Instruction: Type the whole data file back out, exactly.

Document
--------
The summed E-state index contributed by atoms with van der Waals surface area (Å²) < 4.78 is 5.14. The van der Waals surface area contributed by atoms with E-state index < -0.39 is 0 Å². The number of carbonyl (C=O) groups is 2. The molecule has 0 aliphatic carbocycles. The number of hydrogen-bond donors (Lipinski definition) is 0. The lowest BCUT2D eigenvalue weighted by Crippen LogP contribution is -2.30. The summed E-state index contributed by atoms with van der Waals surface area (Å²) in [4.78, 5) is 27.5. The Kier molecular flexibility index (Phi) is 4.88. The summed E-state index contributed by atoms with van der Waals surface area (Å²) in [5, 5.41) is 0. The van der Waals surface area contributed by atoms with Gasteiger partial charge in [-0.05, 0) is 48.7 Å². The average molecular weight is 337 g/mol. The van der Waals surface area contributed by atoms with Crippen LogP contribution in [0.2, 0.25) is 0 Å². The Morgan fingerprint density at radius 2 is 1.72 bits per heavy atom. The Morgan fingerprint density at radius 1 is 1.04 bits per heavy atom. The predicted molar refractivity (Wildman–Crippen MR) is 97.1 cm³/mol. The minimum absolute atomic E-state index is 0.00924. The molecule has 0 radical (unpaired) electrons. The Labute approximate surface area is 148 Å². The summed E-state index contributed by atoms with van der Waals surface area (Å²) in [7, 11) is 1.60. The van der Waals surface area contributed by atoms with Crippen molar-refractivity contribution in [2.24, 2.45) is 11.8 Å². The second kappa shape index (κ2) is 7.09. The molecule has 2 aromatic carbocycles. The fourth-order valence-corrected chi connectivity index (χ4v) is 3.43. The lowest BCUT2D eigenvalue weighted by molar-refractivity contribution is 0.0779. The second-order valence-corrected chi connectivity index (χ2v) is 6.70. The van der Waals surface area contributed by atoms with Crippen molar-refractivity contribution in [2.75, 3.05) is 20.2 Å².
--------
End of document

The summed E-state index contributed by atoms with van der Waals surface area (Å²) < 4.78 is 5.14. The van der Waals surface area contributed by atoms with E-state index < -0.39 is 0 Å². The number of carbonyl (C=O) groups is 2. The molecule has 0 aliphatic carbocycles. The number of hydrogen-bond donors (Lipinski definition) is 0. The lowest BCUT2D eigenvalue weighted by Crippen LogP contribution is -2.30. The summed E-state index contributed by atoms with van der Waals surface area (Å²) in [4.78, 5) is 27.5. The Kier molecular flexibility index (Phi) is 4.88. The summed E-state index contributed by atoms with van der Waals surface area (Å²) in [5, 5.41) is 0. The van der Waals surface area contributed by atoms with Gasteiger partial charge in [-0.05, 0) is 48.7 Å². The average molecular weight is 337 g/mol. The van der Waals surface area contributed by atoms with Crippen LogP contribution in [0.2, 0.25) is 0 Å². The Morgan fingerprint density at radius 2 is 1.72 bits per heavy atom. The Morgan fingerprint density at radius 1 is 1.04 bits per heavy atom. The predicted molar refractivity (Wildman–Crippen MR) is 97.1 cm³/mol. The minimum absolute atomic E-state index is 0.00924. The molecule has 0 radical (unpaired) electrons. The Labute approximate surface area is 148 Å². The summed E-state index contributed by atoms with van der Waals surface area (Å²) in [7, 11) is 1.60. The van der Waals surface area contributed by atoms with Crippen molar-refractivity contribution in [2.24, 2.45) is 11.8 Å². The second kappa shape index (κ2) is 7.09. The molecule has 2 aromatic carbocycles. The fourth-order valence-corrected chi connectivity index (χ4v) is 3.43. The lowest BCUT2D eigenvalue weighted by molar-refractivity contribution is 0.0779. The second-order valence-corrected chi connectivity index (χ2v) is 6.70. The van der Waals surface area contributed by atoms with Crippen molar-refractivity contribution in [2.75, 3.05) is 20.2 Å².